The only session I was able to attend was one in the big red marquee between the State Library and the Gallery of Modern Art, in the area known as "the Breezeway." I had no tickets for any session, and I knew that my time there was limited, so I slipped into the big marquee and did as was requested sat right in the front - not the front row, but two back.
The session was entitled "Declaration on the Rights of Indigenous Peoples: Illustrated" with Jacqueline Payne (a Queensland Magistrate) in the chair, and Rodney Dillon from Tasmania who was described as an "Indigenous Campaigner for Amnesty International", Michel Streich, Illustrator, and Anita Heiss, author and social commentator. I arrived soon after Rodney had started so I missed most of what he had to say, but I was interested to see Michel's sketch book of his work in the book which celebrates the 60th Anniversary of the signing of the declaration of human rights. It was a little challenging to clearly see the illustrtions but will have to buy the book to see them all.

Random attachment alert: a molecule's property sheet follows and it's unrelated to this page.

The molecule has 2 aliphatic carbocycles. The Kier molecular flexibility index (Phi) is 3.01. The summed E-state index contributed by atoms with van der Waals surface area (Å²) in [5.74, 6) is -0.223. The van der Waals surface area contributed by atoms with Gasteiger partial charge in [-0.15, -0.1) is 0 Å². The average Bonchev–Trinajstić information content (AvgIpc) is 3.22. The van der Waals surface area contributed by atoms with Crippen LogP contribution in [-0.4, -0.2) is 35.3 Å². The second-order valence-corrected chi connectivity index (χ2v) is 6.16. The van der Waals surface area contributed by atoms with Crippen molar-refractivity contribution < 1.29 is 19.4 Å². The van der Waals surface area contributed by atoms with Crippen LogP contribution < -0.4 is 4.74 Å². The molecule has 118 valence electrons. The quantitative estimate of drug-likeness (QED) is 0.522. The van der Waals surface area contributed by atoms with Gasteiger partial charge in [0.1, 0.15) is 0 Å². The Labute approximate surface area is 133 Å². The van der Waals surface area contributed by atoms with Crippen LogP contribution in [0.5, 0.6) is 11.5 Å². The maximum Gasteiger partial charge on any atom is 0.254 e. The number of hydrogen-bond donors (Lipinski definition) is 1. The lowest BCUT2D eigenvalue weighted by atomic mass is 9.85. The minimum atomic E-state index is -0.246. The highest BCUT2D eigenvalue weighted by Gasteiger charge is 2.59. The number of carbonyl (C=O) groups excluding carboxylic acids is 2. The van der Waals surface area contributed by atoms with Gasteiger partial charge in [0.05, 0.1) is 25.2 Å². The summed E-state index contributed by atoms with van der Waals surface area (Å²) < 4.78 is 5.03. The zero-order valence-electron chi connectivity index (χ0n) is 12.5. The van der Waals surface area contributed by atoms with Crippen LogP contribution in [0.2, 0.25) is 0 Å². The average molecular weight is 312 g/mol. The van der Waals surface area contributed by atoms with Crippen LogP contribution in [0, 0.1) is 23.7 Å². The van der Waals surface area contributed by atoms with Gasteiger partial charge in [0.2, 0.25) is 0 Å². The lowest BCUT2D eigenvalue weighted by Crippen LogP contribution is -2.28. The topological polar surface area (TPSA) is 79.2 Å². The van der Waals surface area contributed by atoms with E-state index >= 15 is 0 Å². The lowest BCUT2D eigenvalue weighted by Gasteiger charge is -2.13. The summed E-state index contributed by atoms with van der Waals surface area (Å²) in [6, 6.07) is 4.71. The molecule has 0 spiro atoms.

However it was Anita Heiss that fascinated me. She spoke about and read from her book which targets 10 - 14 year old readers about an aboriginal girl Mary Talence who was given a diary for her 10th birthday, and what she wrote as she tried to make sense of her aboriginality in the midst of white people. She read excerpts from the book and I set out to find it later in the bookstore but could not. I will buy it - and read it myself before I give it as a Christmas gift to my 10 year old grand daughter. Hopefully it will help her understand a little of the history of our indigenous peoples.
I do find some of the words used by the speakers confronting. They speak of the "invasion" by white people in 1788, and they object to the words "discovery of Australia" by Captain Cook - the latter of which I do too. Why does our history not acknowledge that there were thousands of people living here before Captain Cook came?
In any case I do have some understanding of the way the aboriginal people feel about the way the country we know as Australia was taken over by the British all those years ago.
I will get Anita Heiss's book and I will try and be more open minded about some of the issues, and I would like to endorse Anita's wish for more indigenous studies to be included in schools. That is a MUST.